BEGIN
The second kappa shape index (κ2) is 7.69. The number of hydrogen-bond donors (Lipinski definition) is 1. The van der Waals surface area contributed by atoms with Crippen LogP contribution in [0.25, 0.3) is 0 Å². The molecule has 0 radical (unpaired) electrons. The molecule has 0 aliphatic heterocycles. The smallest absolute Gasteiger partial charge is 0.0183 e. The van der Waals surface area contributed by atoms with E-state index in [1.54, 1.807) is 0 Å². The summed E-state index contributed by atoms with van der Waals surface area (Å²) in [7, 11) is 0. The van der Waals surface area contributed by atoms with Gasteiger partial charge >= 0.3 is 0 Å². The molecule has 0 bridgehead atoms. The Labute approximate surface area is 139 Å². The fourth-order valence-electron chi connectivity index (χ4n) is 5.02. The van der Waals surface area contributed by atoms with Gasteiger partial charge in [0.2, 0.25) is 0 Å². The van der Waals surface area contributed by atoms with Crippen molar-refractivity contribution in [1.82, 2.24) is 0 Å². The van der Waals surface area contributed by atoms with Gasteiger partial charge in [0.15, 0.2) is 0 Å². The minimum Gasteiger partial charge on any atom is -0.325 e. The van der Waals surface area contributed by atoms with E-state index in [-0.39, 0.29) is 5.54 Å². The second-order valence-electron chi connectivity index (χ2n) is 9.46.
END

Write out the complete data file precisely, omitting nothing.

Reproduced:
The second kappa shape index (κ2) is 7.69. The number of hydrogen-bond donors (Lipinski definition) is 1. The van der Waals surface area contributed by atoms with Crippen LogP contribution in [0.25, 0.3) is 0 Å². The molecule has 0 radical (unpaired) electrons. The molecule has 0 aliphatic heterocycles. The smallest absolute Gasteiger partial charge is 0.0183 e. The van der Waals surface area contributed by atoms with E-state index in [1.54, 1.807) is 0 Å². The summed E-state index contributed by atoms with van der Waals surface area (Å²) in [7, 11) is 0. The van der Waals surface area contributed by atoms with Gasteiger partial charge >= 0.3 is 0 Å². The molecule has 0 bridgehead atoms. The Labute approximate surface area is 139 Å². The fourth-order valence-electron chi connectivity index (χ4n) is 5.02. The van der Waals surface area contributed by atoms with Gasteiger partial charge in [0.2, 0.25) is 0 Å². The van der Waals surface area contributed by atoms with Crippen molar-refractivity contribution in [1.82, 2.24) is 0 Å². The van der Waals surface area contributed by atoms with Gasteiger partial charge in [0.15, 0.2) is 0 Å². The minimum Gasteiger partial charge on any atom is -0.325 e. The van der Waals surface area contributed by atoms with E-state index in [-0.39, 0.29) is 5.54 Å². The second-order valence-electron chi connectivity index (χ2n) is 9.46.